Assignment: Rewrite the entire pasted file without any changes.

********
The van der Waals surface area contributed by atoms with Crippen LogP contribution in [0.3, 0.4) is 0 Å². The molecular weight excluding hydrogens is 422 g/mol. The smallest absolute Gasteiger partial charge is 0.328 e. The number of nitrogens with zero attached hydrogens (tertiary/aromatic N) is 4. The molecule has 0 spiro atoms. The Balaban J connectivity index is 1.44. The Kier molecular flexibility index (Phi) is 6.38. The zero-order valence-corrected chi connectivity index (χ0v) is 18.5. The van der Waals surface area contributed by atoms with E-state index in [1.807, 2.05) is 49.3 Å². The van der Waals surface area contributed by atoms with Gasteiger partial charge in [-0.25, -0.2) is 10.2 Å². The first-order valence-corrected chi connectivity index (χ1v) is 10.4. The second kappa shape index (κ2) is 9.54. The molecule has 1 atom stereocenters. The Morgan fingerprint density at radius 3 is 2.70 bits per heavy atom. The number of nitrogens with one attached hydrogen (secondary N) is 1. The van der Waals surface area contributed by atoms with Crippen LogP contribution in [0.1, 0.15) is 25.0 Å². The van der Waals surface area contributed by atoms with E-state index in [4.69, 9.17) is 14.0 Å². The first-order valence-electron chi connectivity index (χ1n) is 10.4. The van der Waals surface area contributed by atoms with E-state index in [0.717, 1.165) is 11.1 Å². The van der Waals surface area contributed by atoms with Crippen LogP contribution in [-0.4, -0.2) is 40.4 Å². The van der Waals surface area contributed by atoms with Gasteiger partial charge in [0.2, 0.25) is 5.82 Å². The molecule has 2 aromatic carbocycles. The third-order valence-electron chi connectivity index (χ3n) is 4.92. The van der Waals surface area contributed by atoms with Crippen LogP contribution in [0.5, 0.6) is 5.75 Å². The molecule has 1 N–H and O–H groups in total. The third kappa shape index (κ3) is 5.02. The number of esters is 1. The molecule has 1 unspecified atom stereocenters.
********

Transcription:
The van der Waals surface area contributed by atoms with Crippen LogP contribution in [0.3, 0.4) is 0 Å². The molecular weight excluding hydrogens is 422 g/mol. The smallest absolute Gasteiger partial charge is 0.328 e. The number of nitrogens with zero attached hydrogens (tertiary/aromatic N) is 4. The molecule has 0 spiro atoms. The Balaban J connectivity index is 1.44. The Kier molecular flexibility index (Phi) is 6.38. The zero-order valence-corrected chi connectivity index (χ0v) is 18.5. The van der Waals surface area contributed by atoms with E-state index in [1.807, 2.05) is 49.3 Å². The van der Waals surface area contributed by atoms with Gasteiger partial charge in [-0.25, -0.2) is 10.2 Å². The first-order valence-corrected chi connectivity index (χ1v) is 10.4. The second kappa shape index (κ2) is 9.54. The molecule has 1 atom stereocenters. The Morgan fingerprint density at radius 3 is 2.70 bits per heavy atom. The number of nitrogens with one attached hydrogen (secondary N) is 1. The van der Waals surface area contributed by atoms with Crippen LogP contribution in [0.1, 0.15) is 25.0 Å². The van der Waals surface area contributed by atoms with E-state index in [4.69, 9.17) is 14.0 Å². The first-order valence-electron chi connectivity index (χ1n) is 10.4. The van der Waals surface area contributed by atoms with E-state index in [0.717, 1.165) is 11.1 Å². The van der Waals surface area contributed by atoms with Crippen LogP contribution in [-0.4, -0.2) is 40.4 Å². The van der Waals surface area contributed by atoms with Gasteiger partial charge in [0.2, 0.25) is 5.82 Å². The molecule has 2 aromatic carbocycles. The third-order valence-electron chi connectivity index (χ3n) is 4.92. The van der Waals surface area contributed by atoms with Crippen LogP contribution in [0.5, 0.6) is 5.75 Å². The molecule has 1 N–H and O–H groups in total. The third kappa shape index (κ3) is 5.02. The number of esters is 1. The molecule has 1 unspecified atom stereocenters.